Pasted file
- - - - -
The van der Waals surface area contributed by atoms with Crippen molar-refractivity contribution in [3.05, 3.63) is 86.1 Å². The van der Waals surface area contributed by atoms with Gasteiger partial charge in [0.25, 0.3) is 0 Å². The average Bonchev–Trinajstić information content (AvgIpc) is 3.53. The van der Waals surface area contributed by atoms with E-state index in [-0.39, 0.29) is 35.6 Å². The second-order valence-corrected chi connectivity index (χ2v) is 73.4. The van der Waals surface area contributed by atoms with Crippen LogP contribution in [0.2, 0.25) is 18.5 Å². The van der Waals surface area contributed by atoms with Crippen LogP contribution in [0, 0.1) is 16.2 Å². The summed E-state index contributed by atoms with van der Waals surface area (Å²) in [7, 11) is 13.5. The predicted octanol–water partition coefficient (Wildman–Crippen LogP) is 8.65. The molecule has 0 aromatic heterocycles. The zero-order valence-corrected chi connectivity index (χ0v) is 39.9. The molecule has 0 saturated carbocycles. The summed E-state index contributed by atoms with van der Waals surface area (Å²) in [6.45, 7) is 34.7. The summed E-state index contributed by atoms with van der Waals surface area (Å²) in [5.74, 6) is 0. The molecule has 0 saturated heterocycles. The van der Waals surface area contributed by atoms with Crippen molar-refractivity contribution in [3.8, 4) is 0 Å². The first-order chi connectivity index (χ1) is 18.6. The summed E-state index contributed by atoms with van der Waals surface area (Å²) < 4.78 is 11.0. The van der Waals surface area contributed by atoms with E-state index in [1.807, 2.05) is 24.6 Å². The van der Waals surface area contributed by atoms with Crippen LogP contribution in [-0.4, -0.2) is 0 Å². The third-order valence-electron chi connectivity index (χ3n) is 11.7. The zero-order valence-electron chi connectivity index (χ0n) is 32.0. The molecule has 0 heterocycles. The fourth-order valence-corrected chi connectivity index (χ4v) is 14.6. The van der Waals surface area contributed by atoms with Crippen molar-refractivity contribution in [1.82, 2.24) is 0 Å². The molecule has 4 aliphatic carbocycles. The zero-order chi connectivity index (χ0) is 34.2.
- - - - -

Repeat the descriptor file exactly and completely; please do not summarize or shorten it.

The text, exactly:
The van der Waals surface area contributed by atoms with Crippen molar-refractivity contribution in [3.05, 3.63) is 86.1 Å². The van der Waals surface area contributed by atoms with Gasteiger partial charge in [0.25, 0.3) is 0 Å². The average Bonchev–Trinajstić information content (AvgIpc) is 3.53. The van der Waals surface area contributed by atoms with E-state index in [-0.39, 0.29) is 35.6 Å². The second-order valence-corrected chi connectivity index (χ2v) is 73.4. The van der Waals surface area contributed by atoms with Crippen LogP contribution in [0.2, 0.25) is 18.5 Å². The van der Waals surface area contributed by atoms with Crippen LogP contribution in [0, 0.1) is 16.2 Å². The summed E-state index contributed by atoms with van der Waals surface area (Å²) in [7, 11) is 13.5. The predicted octanol–water partition coefficient (Wildman–Crippen LogP) is 8.65. The molecule has 0 aromatic heterocycles. The zero-order valence-corrected chi connectivity index (χ0v) is 39.9. The molecule has 0 saturated carbocycles. The summed E-state index contributed by atoms with van der Waals surface area (Å²) in [6.45, 7) is 34.7. The summed E-state index contributed by atoms with van der Waals surface area (Å²) in [5.74, 6) is 0. The molecule has 0 saturated heterocycles. The van der Waals surface area contributed by atoms with Crippen molar-refractivity contribution in [3.8, 4) is 0 Å². The first-order chi connectivity index (χ1) is 18.6. The summed E-state index contributed by atoms with van der Waals surface area (Å²) < 4.78 is 11.0. The van der Waals surface area contributed by atoms with E-state index in [1.807, 2.05) is 24.6 Å². The van der Waals surface area contributed by atoms with Crippen LogP contribution in [-0.4, -0.2) is 0 Å². The third-order valence-electron chi connectivity index (χ3n) is 11.7. The zero-order valence-electron chi connectivity index (χ0n) is 32.0. The molecule has 0 heterocycles. The fourth-order valence-corrected chi connectivity index (χ4v) is 14.6. The van der Waals surface area contributed by atoms with Crippen molar-refractivity contribution in [1.82, 2.24) is 0 Å². The molecule has 4 aliphatic carbocycles. The zero-order chi connectivity index (χ0) is 34.2.